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Turntable & tonearm

CS Port
TAT2 & AFU1-2

Manufacturer: CS PORT Co., ltd.
Prices (in Poland): 286 499 zł
• turntable TAT2: 170 000 zł | tonearm AFU1-2: 97 000 zł
• pomp POU: 15 000 zł | base LOB2: 4499 zł

CS Port Co., ltd. | Office nishinakano
1-1-18 nishinakano Toyama 939-8084 | JAPAN

Provided for test by: FONNEX


Text: Wojciech Pacuła
Images: CS Port | Wojciech Pacuła
Translation: Marek Dyba

No 196

September 1, 2020

CS Port is a Japanese company offering three turntable models - each with an air cushion under the platter - a tangential arm, as well as preamplifiers and power amplifiers. It was established in 2014 and is run by its founder, Mr. TOSHIMICHI MACHINO. For this test we received its basic TAT2 turntable with the POU1 air pump and the AFU1-2 tonearm.

he LP IME 1 Ionizer / Demagnetizer, tested by us in May this year, allowed us to introduce this Japanese manufacturer to you. Until recently, it was known only in its own country, for some time it has been available in several places around the world, including Poland.

CS Port's lineup focuses, at least in my opinion, around turntables. Although it includes also includes high-end tube amplifiers, the brand’s advertisement suggests a kind of emphasis on this type of products. The CS Port currently offers three turntable models from three price levels: LFT1, TAT1 and TAT2. At the top there is the LFT1 model with a 40 kg granite base, a 27 kg stainless steel plate and a 2.4 kg plate clamp. And now, the most important element that is characteristic of this company: platter in all CS Port turntables moves on an air cushion.

Sounds familiar? - Good, that's why both, the Micro Seiki, and then its heir, TechDAS, names have to be mentioned. These are the best known applications of this technique in audio, but of course not the only ones. In Japan Micro Seiki is an iconic brand and other products of this type, whether they like it or not, have to be compared in some way to this brand. Which you can see in both, TechDAS and the tested CS Port turntables.

| A few simple words…

Owner, designer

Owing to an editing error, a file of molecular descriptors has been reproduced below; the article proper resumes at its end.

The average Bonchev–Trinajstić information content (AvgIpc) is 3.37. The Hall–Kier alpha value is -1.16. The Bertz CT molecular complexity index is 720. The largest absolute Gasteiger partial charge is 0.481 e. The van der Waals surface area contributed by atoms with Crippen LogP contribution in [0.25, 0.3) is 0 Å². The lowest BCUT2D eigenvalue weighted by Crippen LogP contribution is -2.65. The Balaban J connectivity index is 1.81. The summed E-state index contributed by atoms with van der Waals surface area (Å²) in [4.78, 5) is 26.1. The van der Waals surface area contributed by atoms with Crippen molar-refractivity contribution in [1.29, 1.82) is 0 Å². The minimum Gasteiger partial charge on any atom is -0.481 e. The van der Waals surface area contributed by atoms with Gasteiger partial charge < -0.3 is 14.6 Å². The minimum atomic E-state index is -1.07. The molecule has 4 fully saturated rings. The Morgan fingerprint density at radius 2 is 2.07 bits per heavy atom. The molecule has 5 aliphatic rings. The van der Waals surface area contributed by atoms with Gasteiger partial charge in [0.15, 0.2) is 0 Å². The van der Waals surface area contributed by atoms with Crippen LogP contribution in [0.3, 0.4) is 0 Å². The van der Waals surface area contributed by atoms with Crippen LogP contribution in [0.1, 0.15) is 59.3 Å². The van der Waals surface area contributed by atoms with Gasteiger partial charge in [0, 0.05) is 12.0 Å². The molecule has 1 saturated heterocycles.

⸤ Mr. Toshimichi Machino | photo: CS Port


My name is Machino TOSHIMICHI MACHINO and I am the owner of CSPort. CSPort is a new company that has only been established for 6 years. We are specializing in the high end audio market. All CS Port products have been designed by me. I'm training young engineers to be able to design them in the next few years.

CSPort products are the result of my 3 years of experience in machine tool design, 40 years of designing switching-power supplies and 50 years of hobby audio. My main techniques are in the area of switching power supplies and audio amplifiers, especially noise suppression techniques. The details of the amplifier include not increasing the number of amplification elements, not applying negative feedback, not using chemical capacitors in the amplifier's signal circuitry and power supply, and applying noise suppression.

The TAT2 is characterized by use of a granite base, a stone that has been stabilized for over 5 million years and a 17 kg stainless steel platter to reduce unwanted vibrations by means of weight. The surface of the platter is also mortised and the records are held together by heavy stabilizer.

One of the issues of classic designs is the fact, that the frequency of the motor drive servo enters the audio band. Than this servo noise is picked up by the cartridge. The same is true for synchronous motors because they feature a mechanical servo. It takes some time for the TAT2’s platter to get to a constant rotation, but it is achieved without a servo hence there is less audible noise. TM

| TAT2

Chassis | The TAT2 turntable is the smallest model in the CS Port offer. This is a non-decoupled mass-loader turntable of the Thread Drive type, i.e. with a line tied around a platter, not with a belt (CS Port uses the name Yarn Drive) . Its base measuring 440 x 128 x 320 mm is made of granite, has a rectangular shape and rests on four adjustable feet made of stainless steel. An optional LOB2 granite platform, costing PLN 4499, can be placed under it.

The more expensive FLT1 and TAT1 models feature square bases, in which they resemble the top Micro Seiki turntables. Both also feature stand-alone motors, and the TAT2’s motor is integrated with it - hence its different shape. Its base is made of a 19 kg granite slab and perhaps that is why the turntable resembles the products of the Polish company Ancient Audio. Another high-end company that makes their turntables from granite is the Swiss company De Baer, quite well known in the Japanese audio world.

Fun fact: Ancient Audio once made a turntable with a granite base for Jarek Śmietana, a Polish jazz guitarist.

String | The motor with the power supply is "suspended" under the base and is enclosed in a metal housing. It is unobtrusive and it makes the turntable’s form looks “light”. From the top, in the base, manufacturer put large, color-lit (green - red - blue) buttons setting the speed of rotation. There are two speeds available: 33 1/3 and 45 rpm. We can also fine-tune the speed using three smaller buttons.